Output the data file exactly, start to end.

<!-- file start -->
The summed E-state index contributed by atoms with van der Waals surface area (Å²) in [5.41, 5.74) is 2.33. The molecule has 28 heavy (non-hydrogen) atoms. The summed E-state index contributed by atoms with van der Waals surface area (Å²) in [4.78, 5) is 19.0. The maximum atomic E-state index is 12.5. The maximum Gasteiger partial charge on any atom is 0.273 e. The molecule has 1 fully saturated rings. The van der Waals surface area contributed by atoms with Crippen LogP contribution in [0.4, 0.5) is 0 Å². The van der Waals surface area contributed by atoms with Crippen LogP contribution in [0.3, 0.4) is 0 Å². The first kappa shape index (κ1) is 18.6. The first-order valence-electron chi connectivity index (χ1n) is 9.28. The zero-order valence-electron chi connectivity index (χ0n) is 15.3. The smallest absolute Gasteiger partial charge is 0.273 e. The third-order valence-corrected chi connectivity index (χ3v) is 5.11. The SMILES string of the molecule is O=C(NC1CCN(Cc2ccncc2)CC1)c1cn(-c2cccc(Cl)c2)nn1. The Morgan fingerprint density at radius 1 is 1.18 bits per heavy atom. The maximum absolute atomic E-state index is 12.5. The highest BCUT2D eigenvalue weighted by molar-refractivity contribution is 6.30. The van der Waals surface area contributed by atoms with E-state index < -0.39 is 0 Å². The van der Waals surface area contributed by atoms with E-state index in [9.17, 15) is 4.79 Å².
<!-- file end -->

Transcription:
The summed E-state index contributed by atoms with van der Waals surface area (Å²) in [5.41, 5.74) is 2.33. The molecule has 28 heavy (non-hydrogen) atoms. The summed E-state index contributed by atoms with van der Waals surface area (Å²) in [4.78, 5) is 19.0. The maximum atomic E-state index is 12.5. The maximum Gasteiger partial charge on any atom is 0.273 e. The molecule has 1 fully saturated rings. The van der Waals surface area contributed by atoms with Crippen LogP contribution in [0.4, 0.5) is 0 Å². The van der Waals surface area contributed by atoms with Crippen LogP contribution in [0.3, 0.4) is 0 Å². The first kappa shape index (κ1) is 18.6. The first-order valence-electron chi connectivity index (χ1n) is 9.28. The zero-order valence-electron chi connectivity index (χ0n) is 15.3. The smallest absolute Gasteiger partial charge is 0.273 e. The third-order valence-corrected chi connectivity index (χ3v) is 5.11. The SMILES string of the molecule is O=C(NC1CCN(Cc2ccncc2)CC1)c1cn(-c2cccc(Cl)c2)nn1. The Morgan fingerprint density at radius 1 is 1.18 bits per heavy atom. The maximum absolute atomic E-state index is 12.5. The highest BCUT2D eigenvalue weighted by molar-refractivity contribution is 6.30. The van der Waals surface area contributed by atoms with E-state index < -0.39 is 0 Å². The van der Waals surface area contributed by atoms with E-state index in [9.17, 15) is 4.79 Å².